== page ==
Valerian Root Is Natural Sleep Aid and More

Valerian Roots on a wooden table

If you have heard of the herb valerian, it has likely been in the context of improved sleep or relaxation. Used in traditional and folk medicine in many cultures for insomnia and anxiety-ridden sleep, there is evidence to support that it works. In fact, valerian root remains the most commonly used herbal product for sleep support in both the United States and Europe. Recent research suggests valerian root’s possible effectiveness in fighting inflammation to support cognitive function after surgery. Valerian root, an herbal product made from the root of Valeriana officinalis L., a perennial flowering plant, is widely available over the counter as a traditional medicine herb.

Valerian flower herb

Valerian flower herb

Valerian is best known as a sleep aid and research has indicated that it may modestly reduce the time of onset as well as improve the quality of sleep. Researchers have found that valerian has a statistically significant positive effect on improved sleep when assessing a collection of studies on the herb. Some researchers compare valerian to pharmaceutical sleep medications because of its efficacy. Keep in mind that research on valerian is not entirely conclusive as some studies have not shown a significant improvement in insomnia.

There is also research to support valerian as an anti-inflammatory that aids in cognitive function after surgery. One double-blind, placebo-controlled study with 61 participants who underwent an elective cardiovascular surgery used 530 mg of valerian root extract every 12 hours for 8 weeks. Researchers found that cognitive brain function increased after surgery in the patients who took valerian. The researchers hypothesized that damage caused by acute inflammation and decreased serotonin neurotransmitters under anesthesia may create cognitive dysfunction in patients and that valerian root may help reduce these negative effects. However, because valerian is itself a depressant of the central nervous system, some studies suggest it should be discontinued before the use of anesthesia. Discussing with your doctor or surgeon to find what is safest for you is critical in these circumstances.

Other uses of valerian root include support for painful menstrual cramps as well as for menopause symptoms. It has been used in chronic fatigue syndrome and for mood disorders such as depression as well as to help calm excitability, stress induced asthma and anxiety. Research on using valerian for anxiety or stress is mixed and most of the studies indicate that short-term use is best understood at this time.

valerian homeopathic herb

Valerian homeopathic herb

Valerian is used orally, often found in capsule or extract form, and also topically, as an additive to warm baths or as an essential oil. Exact dosing can be difficult to assess or recommend because herbal extracts can vary in standardized valerenic acid, the active constituent. Researchers noted a large variation in the dose of valerian used in studies related to sleep with doses ranging from 225 mg to 1215 mg per day. Valerian root is often taken in combination with other sedative or relaxing herbs like hops, lemon balm, 5-HTP, or St. John’s wort. Clinical studies have reported safety of short-term use without negative side-effects. Excessive dosage of valerian used alone or in combination with other herbs, both orally and intravenously has been connected to liver toxicity.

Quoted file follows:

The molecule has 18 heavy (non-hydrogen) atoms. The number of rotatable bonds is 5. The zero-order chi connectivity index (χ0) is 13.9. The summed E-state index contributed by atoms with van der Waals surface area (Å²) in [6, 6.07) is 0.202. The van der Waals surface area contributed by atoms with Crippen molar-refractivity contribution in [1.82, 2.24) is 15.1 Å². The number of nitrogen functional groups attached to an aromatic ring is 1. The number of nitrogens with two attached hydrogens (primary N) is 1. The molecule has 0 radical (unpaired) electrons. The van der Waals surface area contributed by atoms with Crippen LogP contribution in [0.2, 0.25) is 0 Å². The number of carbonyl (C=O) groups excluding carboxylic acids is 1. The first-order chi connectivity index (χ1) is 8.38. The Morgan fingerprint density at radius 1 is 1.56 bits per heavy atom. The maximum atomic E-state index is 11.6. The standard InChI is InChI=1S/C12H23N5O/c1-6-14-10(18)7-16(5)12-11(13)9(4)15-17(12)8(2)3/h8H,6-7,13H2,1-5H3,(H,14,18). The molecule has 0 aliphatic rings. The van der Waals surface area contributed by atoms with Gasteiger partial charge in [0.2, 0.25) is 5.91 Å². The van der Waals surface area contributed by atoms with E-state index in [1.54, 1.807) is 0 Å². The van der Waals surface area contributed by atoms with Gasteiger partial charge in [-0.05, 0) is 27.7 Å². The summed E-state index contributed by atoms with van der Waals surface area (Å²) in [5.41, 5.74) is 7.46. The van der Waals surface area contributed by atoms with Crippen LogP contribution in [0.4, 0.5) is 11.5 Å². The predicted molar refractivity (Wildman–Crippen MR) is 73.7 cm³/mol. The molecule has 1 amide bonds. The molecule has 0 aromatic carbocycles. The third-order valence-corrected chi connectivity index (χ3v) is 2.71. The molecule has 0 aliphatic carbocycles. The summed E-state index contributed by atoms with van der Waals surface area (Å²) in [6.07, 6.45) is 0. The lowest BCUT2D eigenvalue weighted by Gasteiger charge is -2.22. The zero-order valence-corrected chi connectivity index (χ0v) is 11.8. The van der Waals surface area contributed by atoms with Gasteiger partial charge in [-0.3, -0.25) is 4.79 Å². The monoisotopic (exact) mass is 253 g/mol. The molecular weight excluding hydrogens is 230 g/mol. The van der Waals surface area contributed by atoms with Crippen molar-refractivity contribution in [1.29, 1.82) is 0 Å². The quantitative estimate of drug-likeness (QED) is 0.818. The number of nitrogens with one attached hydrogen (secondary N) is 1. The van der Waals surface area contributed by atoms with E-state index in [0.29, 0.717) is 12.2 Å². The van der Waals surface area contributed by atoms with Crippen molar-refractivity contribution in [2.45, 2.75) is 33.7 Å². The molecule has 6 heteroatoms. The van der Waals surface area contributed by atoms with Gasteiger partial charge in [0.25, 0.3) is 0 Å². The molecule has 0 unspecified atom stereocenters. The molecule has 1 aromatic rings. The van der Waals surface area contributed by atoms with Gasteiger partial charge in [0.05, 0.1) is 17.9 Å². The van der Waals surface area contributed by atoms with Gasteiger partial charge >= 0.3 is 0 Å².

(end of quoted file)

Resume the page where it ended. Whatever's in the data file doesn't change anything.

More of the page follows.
Valerian, like so many other herbals, is not recommended for use during pregnancy or lactation. Some texts suggest using caution with valerian from both Mexican and Indian sources as they may contain excessive levels of valepotriates, a constituent of valerian. As always, look for a third-party tested product from a brand you trust. Given its sedative effects, use caution when combing with other herbs or medications with similar or opposing properties. Note valerian interacts negatively with alcohol as well as antidepressants so always discuss its use with your doctor or dietitian, asking for a referral to an herbal specialist or pharmacists if needed. More evidence is needed to rate valerian for all its possible uses in humans but preliminary evidence is compelling.

What do you think? Let us know in the comments if you have had a positive experience using the valerian herb!

Natural Medicines Database. Valerian.,-herbs-supplements/professional.aspx?productid=870. Updated 2/16/2015. Accessed 3/18/17.

Hassani S, Alipour A, Khezri HD, Firouzian A, Zeydi AE, Baradari AG, Ghafari R, Habibi WA, Tahmasebi H, Alipour F, Zadeh PE. Can Valeriana officinalis root extract prevent early postoperative cognitive dysfunction after CABG surgery? A randomized, double-blind, placebo-controlled trial. Psychopharmacology. 2015;232(5):843-50.

Bent S, Padula A, Moore D, Patterson M, Mehling W. Valerian for sleep: a systematic review and meta-analysis. The American journal of medicine. 2006;119(12):1005-12.

About Ginger Hultin, MS RDN CSO

Ginger Hultin, MS, RD, CSO, LDN, is a health writer and owner of Champagne Nutrition specializing in integrative health and whole food-based nutrition. She serves as Immediate Past President for the Chicago Academy of Nutrition and Dietetics, Chair-Elect of the Vegetarian Nutrition Dietetic Practice Group and is a Media Representative for the Illinois Academy. Read Ginger's blog, Champagne Nutrition, and follow her on Facebook, Twitter, Instagram and Pinterest. Ginger Hultin MS RD CSO LDN | @GingerHultinRD Chair-Elect, Vegetarian Nutrition Dietetic Practice Group  
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